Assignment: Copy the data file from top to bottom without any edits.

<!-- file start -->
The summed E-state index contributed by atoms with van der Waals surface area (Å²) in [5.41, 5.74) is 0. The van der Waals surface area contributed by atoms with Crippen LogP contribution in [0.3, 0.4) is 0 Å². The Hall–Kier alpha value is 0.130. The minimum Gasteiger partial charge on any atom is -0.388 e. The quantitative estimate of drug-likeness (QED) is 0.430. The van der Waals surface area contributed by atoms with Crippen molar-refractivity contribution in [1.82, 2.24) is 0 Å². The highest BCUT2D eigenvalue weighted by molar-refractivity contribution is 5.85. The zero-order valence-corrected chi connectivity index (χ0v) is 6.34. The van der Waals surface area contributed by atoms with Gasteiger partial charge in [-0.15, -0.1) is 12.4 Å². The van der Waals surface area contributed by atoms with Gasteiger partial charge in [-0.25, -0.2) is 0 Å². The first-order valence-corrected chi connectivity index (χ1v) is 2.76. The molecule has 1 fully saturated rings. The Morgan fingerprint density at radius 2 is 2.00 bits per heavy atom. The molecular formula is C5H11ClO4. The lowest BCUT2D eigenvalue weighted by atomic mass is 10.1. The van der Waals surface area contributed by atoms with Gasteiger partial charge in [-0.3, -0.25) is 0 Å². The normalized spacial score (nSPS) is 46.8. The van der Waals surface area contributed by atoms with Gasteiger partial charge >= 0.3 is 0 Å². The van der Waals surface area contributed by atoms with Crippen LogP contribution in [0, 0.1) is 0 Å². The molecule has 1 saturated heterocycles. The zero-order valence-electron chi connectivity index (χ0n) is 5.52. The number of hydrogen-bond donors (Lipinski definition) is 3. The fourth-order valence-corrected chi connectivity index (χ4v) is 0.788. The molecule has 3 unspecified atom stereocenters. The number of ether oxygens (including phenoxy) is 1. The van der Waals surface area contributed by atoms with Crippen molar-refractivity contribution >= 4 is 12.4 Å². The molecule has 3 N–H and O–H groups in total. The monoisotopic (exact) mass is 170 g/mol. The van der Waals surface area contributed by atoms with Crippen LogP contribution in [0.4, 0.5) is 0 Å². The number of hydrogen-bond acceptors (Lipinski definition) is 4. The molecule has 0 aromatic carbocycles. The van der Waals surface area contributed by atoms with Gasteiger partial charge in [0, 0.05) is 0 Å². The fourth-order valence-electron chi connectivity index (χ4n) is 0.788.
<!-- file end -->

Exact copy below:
The summed E-state index contributed by atoms with van der Waals surface area (Å²) in [5.41, 5.74) is 0. The van der Waals surface area contributed by atoms with Crippen LogP contribution in [0.3, 0.4) is 0 Å². The Hall–Kier alpha value is 0.130. The minimum Gasteiger partial charge on any atom is -0.388 e. The quantitative estimate of drug-likeness (QED) is 0.430. The van der Waals surface area contributed by atoms with Crippen molar-refractivity contribution in [1.82, 2.24) is 0 Å². The highest BCUT2D eigenvalue weighted by molar-refractivity contribution is 5.85. The zero-order valence-corrected chi connectivity index (χ0v) is 6.34. The van der Waals surface area contributed by atoms with Gasteiger partial charge in [-0.15, -0.1) is 12.4 Å². The van der Waals surface area contributed by atoms with Gasteiger partial charge in [-0.25, -0.2) is 0 Å². The first-order valence-corrected chi connectivity index (χ1v) is 2.76. The molecule has 1 fully saturated rings. The Morgan fingerprint density at radius 2 is 2.00 bits per heavy atom. The molecular formula is C5H11ClO4. The lowest BCUT2D eigenvalue weighted by atomic mass is 10.1. The van der Waals surface area contributed by atoms with Gasteiger partial charge in [-0.3, -0.25) is 0 Å². The normalized spacial score (nSPS) is 46.8. The van der Waals surface area contributed by atoms with Gasteiger partial charge >= 0.3 is 0 Å². The van der Waals surface area contributed by atoms with Crippen LogP contribution in [0, 0.1) is 0 Å². The molecule has 1 saturated heterocycles. The zero-order valence-electron chi connectivity index (χ0n) is 5.52. The number of hydrogen-bond donors (Lipinski definition) is 3. The fourth-order valence-corrected chi connectivity index (χ4v) is 0.788. The molecule has 3 unspecified atom stereocenters. The number of ether oxygens (including phenoxy) is 1. The van der Waals surface area contributed by atoms with Crippen molar-refractivity contribution >= 4 is 12.4 Å². The molecule has 3 N–H and O–H groups in total. The monoisotopic (exact) mass is 170 g/mol. The van der Waals surface area contributed by atoms with Crippen LogP contribution in [0.4, 0.5) is 0 Å². The number of hydrogen-bond acceptors (Lipinski definition) is 4. The molecule has 0 aromatic carbocycles. The van der Waals surface area contributed by atoms with Gasteiger partial charge in [0, 0.05) is 0 Å². The fourth-order valence-electron chi connectivity index (χ4n) is 0.788.